Maladaptive plasticity of serotonin axon terminals in levodopa-induced dyskinesia.

Daniella Rylander, Martin Parent, Sean S. O'Sullivan, Sandra Dovero, Andrew J. Lees, Erwan Bezard, Laurent Descarries, M. Angela Cenci
Ann Neurol.. 2010-09-29; 68(5): 619-628
DOI: 10.1002/ana.22097

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1. Ann Neurol. 2010 Nov;68(5):619-28. doi: 10.1002/ana.22097.

Maladaptive plasticity of serotonin axon terminals in levodopa-induced

Rylander D(1), Parent M, O’Sullivan SS, Dovero S, Lees AJ, Bezard E, Descarries
L, Cenci MA.

Author information:
(1)Basal Ganglia Pathophysiology Laboratory, Department of Experimental Medical
Science, Lund University, Lund, Sweden.

Comment in
Ann Neurol. 2010 Nov;68(5):578-80.

OBJECTIVE: Striatal serotonin projections have been implicated in
levodopa-induced dyskinesia by providing an unregulated source of dopamine
release. We set out to determine whether these projections are affected by
levodopa treatment in a way that would favor the occurrence of dyskinesia.
METHODS: As an index of terminal serotonin innervation density, we measured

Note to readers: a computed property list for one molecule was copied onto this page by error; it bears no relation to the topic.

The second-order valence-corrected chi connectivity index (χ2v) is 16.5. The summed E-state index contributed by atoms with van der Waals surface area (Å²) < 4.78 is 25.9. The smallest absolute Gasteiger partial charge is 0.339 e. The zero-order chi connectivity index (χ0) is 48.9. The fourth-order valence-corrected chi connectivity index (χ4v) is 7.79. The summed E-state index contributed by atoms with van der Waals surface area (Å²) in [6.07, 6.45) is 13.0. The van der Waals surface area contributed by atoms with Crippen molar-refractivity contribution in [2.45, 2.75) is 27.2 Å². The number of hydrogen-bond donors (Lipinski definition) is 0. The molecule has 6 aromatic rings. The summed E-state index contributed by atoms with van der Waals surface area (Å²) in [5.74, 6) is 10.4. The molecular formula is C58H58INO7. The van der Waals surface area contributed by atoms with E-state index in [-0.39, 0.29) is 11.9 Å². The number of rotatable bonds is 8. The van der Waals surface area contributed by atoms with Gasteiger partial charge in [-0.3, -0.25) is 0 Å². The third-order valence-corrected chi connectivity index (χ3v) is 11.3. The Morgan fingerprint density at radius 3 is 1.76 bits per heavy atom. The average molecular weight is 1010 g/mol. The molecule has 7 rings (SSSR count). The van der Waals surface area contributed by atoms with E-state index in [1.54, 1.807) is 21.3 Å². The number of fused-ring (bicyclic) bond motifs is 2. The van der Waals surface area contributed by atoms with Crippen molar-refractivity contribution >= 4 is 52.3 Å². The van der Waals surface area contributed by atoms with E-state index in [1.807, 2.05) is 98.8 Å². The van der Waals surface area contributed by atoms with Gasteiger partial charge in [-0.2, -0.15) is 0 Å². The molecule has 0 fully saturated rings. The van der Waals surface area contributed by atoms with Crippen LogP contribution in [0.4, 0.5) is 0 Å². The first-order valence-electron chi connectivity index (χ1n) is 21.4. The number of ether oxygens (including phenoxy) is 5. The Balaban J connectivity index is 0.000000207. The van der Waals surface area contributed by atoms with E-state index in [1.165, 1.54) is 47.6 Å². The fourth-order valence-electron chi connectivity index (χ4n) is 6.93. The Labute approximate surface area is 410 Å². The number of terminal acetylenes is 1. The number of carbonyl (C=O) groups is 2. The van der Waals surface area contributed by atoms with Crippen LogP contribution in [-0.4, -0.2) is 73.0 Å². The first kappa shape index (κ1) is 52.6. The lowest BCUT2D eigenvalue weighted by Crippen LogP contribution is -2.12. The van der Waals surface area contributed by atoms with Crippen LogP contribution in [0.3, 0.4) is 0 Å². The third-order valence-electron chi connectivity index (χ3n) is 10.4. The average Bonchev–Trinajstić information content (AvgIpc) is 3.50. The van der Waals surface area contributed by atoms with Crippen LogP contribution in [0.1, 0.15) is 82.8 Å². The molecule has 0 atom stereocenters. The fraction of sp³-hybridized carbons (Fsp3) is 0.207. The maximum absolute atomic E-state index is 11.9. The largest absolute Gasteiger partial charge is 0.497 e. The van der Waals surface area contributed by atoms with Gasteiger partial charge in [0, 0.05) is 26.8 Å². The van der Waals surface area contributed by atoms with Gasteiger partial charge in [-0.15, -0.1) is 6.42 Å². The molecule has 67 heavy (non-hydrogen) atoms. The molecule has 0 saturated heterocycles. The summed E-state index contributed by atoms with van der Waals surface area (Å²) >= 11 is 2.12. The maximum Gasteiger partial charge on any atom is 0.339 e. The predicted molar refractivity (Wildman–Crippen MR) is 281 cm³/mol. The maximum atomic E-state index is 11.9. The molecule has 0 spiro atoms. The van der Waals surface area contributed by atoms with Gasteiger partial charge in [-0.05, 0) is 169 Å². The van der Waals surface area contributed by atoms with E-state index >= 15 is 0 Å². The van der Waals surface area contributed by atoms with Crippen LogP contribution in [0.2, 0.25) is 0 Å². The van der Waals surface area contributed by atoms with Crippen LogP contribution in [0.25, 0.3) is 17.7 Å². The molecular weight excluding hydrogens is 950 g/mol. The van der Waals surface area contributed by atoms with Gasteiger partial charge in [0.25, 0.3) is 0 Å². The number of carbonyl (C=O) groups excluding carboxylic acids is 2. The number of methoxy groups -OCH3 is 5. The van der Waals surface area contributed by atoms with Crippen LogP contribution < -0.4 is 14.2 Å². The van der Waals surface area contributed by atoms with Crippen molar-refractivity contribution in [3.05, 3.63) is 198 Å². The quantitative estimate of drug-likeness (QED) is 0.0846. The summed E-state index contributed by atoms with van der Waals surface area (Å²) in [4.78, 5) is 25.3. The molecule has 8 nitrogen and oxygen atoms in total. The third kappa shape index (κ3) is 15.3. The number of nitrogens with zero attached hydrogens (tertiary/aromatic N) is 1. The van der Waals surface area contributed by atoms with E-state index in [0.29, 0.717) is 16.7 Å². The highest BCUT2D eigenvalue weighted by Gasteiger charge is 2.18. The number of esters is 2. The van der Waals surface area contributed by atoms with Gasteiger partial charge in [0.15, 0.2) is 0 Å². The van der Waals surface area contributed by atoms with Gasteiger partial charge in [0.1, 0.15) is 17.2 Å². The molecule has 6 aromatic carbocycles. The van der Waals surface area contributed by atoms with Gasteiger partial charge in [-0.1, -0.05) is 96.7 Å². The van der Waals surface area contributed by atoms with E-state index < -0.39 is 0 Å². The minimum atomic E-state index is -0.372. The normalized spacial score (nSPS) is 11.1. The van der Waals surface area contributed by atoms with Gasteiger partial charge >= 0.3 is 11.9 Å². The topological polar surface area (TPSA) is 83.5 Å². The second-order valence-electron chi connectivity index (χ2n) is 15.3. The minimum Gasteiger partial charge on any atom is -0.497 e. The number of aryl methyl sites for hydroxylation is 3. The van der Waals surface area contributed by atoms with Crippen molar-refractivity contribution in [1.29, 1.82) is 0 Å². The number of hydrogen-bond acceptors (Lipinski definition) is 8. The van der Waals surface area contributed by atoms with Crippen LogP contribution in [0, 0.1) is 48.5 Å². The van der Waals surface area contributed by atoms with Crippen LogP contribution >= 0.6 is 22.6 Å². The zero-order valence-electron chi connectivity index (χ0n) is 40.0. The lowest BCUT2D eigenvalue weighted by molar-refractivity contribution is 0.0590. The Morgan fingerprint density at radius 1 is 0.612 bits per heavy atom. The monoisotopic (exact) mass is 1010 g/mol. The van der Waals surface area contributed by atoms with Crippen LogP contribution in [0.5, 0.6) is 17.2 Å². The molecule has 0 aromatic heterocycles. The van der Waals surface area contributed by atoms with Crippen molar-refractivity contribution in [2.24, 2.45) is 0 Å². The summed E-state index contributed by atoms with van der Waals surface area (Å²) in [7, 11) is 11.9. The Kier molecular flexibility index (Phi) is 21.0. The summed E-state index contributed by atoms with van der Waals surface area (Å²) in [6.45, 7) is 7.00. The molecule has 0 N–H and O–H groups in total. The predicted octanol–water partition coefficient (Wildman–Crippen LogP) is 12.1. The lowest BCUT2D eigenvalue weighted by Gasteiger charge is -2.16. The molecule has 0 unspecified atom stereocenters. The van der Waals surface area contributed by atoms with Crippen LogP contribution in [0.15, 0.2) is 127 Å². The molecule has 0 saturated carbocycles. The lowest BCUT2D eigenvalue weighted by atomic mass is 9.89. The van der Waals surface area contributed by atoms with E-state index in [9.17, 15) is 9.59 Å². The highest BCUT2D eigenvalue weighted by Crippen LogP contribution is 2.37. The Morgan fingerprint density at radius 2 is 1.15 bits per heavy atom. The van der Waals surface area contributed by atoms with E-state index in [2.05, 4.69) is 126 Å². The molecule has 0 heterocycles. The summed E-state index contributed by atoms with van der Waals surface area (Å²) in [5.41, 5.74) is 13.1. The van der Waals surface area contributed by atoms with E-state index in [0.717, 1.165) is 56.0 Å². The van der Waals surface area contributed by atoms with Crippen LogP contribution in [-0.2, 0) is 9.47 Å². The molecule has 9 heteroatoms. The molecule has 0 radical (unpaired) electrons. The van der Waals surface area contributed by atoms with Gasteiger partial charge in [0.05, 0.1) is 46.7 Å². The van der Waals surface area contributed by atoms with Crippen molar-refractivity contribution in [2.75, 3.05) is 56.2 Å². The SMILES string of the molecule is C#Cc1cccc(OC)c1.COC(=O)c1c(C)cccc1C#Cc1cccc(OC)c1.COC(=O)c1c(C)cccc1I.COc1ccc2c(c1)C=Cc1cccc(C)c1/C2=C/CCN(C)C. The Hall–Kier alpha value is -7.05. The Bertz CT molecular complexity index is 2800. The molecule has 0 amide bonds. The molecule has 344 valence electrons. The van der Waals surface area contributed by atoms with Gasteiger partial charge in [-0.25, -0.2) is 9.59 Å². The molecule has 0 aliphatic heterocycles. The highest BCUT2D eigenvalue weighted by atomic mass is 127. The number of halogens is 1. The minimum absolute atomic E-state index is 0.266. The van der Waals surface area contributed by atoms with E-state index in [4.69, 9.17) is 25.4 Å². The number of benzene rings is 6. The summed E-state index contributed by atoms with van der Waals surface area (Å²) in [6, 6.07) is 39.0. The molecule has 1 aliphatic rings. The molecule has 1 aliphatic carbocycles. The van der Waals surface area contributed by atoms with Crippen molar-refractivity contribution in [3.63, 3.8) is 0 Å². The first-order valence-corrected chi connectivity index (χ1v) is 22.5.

radioligand binding to the plasma membrane serotonin transporter (SERT) in
levodopa-treated dyskinetic and nondyskinetic subjects, using brain tissue from
both rat and monkey models of Parkinson disease as well as parkinsonian patients.
In addition, striatal tissue from dyskinetic rats was used for morphological and
ultrastructural analyses of serotonin axon terminals, and for studies of
stimulated [³H]dopamine release.
RESULTS: Across all conditions examined, striatal levels of SERT radioligand
binding were significantly elevated in dyskinetic subjects compared to
nondyskinetic cases. In the rat striatum, dyskinesiogenic levodopa treatment had
induced sprouting of serotonin axon varicosities having a relatively high
synaptic incidence. This response was associated with increased
depolarization-induced [³H]dopamine release and with a stronger release
potentiation by brain-derived neurotrophic factor.
INTERPRETATION: This study provides the first evidence that L-dopa treatment
induces sprouting of serotonin axon terminals, with an increased incidence of
synaptic contacts, and a larger activity-dependent potentiation of dopamine
release in the dopamine-denervated striatum. Treatment-induced plasticity of the
serotonin innervation may therefore represent a previously unappreciated cause of
altered dopamine dynamics. These results are important for understanding the
mechanisms by which L-dopa pharmacotherapy predisposes to dyskinesia, and for
defining biomarkers of motor complications in Parkinsons disease.

DOI: 10.1002/ana.22097
PMID: 20882603 [Indexed for MEDLINE]

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